Man, this kitchen floor will not give up the ghost easily. I’ve struggled with removing 8 layers of previous flooring, layer by layer, including the last layer of plywood that often had to be removed splinter by splinter. Honest to goodness I counted 22 nails along one 24″ edge. See my previous post on this topic for further laughs.
This weekend was a little better. I got the flooring beneath one side of the lower cabinets off without much difficulty, because it only had three layers of flooring, and then the cabinet re-installed easily, albeit an inch and a half lower than before. I also cleaned my extremely dirty stove and put it back into place. Nothing like cooking grease caked with renovation dust. It was satisfying to get it cleaned up.
I didn’t tackle under the other side of the cupboards because that side has the plumbing – sink, water filter, and dishwasher. Since whenever I touch something I wreck it and the whole cabinet system would be dropped an inch and a half, I decided I didn’t want to be in the position of calling a for-real-plumber on the weekend.
It’s unfortunate, because that side has the major mouse activity – a superhighway. I’d really love to seal that off, but because of the plumbing that will have to wait until I think the situation through and psych myself up to do it. Maybe next weekend.
Several interesting discoveries in the kitchen! What I thought was a single porch turned into a kitchen ‘bump out’ was something else. Not sure yet what, but the pieces of that puzzle are coming together.
The kitchen ‘bump out’ is made up of two structures. The newly revealed floor shows that a structural wall (long since removed) divided the two spaces north to south. The east space has painted narrow plank hardwood installed perpendicular to the kitchen flooring, which runs north to south.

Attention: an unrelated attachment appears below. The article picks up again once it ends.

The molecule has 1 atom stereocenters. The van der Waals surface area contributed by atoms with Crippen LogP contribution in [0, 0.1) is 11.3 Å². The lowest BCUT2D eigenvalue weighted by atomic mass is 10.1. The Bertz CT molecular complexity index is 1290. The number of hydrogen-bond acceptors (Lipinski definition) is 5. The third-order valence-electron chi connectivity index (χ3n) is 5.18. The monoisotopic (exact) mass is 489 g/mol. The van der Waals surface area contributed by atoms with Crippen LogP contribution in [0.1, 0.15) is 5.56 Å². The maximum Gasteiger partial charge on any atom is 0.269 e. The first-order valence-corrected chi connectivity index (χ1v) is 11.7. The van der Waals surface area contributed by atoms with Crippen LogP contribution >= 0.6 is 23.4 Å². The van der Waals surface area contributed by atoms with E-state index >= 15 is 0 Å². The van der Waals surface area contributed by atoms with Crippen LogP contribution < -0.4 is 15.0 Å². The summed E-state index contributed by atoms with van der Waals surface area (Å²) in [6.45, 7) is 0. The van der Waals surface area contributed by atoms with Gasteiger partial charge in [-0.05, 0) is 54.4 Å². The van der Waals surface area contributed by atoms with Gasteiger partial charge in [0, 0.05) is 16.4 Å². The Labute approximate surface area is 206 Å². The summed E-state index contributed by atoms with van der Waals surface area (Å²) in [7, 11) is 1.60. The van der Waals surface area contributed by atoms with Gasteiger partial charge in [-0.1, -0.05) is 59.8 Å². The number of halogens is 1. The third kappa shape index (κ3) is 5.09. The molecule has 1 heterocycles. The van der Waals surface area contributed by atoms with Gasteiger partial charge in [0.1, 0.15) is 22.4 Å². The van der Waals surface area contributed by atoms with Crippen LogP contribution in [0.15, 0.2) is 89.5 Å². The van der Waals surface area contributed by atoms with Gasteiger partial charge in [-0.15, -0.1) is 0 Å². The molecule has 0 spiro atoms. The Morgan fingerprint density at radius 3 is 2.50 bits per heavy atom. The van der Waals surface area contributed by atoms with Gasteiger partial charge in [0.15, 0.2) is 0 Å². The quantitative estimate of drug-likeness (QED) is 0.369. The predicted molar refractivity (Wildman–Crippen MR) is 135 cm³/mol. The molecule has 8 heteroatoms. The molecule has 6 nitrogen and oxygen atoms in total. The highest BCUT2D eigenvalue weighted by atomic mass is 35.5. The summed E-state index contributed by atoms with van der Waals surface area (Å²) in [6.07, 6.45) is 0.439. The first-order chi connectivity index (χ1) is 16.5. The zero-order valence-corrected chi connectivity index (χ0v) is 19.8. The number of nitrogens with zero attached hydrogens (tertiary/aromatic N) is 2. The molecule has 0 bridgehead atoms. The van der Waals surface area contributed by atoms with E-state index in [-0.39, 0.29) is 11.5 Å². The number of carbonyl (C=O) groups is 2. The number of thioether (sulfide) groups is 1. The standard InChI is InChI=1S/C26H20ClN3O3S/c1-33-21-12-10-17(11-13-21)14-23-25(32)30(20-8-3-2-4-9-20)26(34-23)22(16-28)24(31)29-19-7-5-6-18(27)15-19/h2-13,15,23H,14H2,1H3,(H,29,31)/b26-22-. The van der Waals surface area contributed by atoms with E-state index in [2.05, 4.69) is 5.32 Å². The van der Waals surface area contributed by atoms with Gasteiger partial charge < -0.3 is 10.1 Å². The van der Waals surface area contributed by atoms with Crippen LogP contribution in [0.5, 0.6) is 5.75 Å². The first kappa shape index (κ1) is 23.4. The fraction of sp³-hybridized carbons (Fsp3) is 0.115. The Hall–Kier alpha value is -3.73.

The west space has original siding on the outside but on the inside the floor has a sheet of plywood overtop an opening to the crawlspace below. I wasn’t able to get that plywood off yet because it glued down with industrial strength adhesive, so don’t know if the crawlspace extends under the east space as well. I haven’t bothered climbing under the space, because it’s filled with cellulose, spiders, and mice. See my next post for more on that topic. Anyway, finding out whether the crawl space extends under both sides of the ‘bump out’ will help solve the puzzle, once I figure out how to get the plywood off without wrecking it.
So, my guess now as to the origins of the space is that the east side was always porch, and the west side was built as an addition to the kitchen in the 1960s. The reason I say the ’60s is because there is a wood threshold that fills in the space where the exterior wall was removed and that piece of wood has a stencil on it that says “Western Cabinet Ltd.”.
With a tiny bit of internet research in between prying off layers of floor, I saw that this was a company that was in business in the ’60s.
I wasn’t able to track down when it ceased business, so a trip the library will be required. Complicating this theory is that the second to last linoleum (yellow-y) was only installed in the east space, while the west space had a sheet of plywood.
Both spaces were not covered with linoleum until the last owner put it in the late 1990s. But for now I’m going with a kitchen remodel in the ’60s that took out the exterior wall of the house and the east wall of the porch and added the east space, resulting in over 60 new square feet in the kitchen, and of course brand new cabinets. The work wasn’t permitted, as I’ve checked on those. Anyway, this scenario explains the different roof configurations between the east and west space. The west space (the former porch) is sloped, while the east space is not.
The 1960s cabinets are gone. What I have now is 1990s oak in Shaker style. Nice enough but the carpenter routered the inner edges, eliminating the clean edge of a simple Shaker, and also the hardware is polished brass. Not my fave, although I’ve seen in a few magazines that polished brass is making a comeback.
The major difficulty for me in the long run will be the sunshine ceiling. The cabinets were built to that 7 foot height, instead of to the 8 foot ceiling, so they won’t be tall enough and will look awkward when I take the sunshine out. Also, the electrician who installed the lovely fluorescent fixtures in the sunshine ceiling simply stapled the wiring to the popcorn ceiling. So, lots of work when it comes time to take the sunshine out.
After I accepted that the plywood floor was not coming off today, I got out my belt sander and had a go at the fir. Quite exciting! It will look very nice when it’s sanded. My plan is to shellac and wax it. The idea of re-waxing my floor once a year makes me feel good. Connects me to my mother and grandmother. A feel-good day.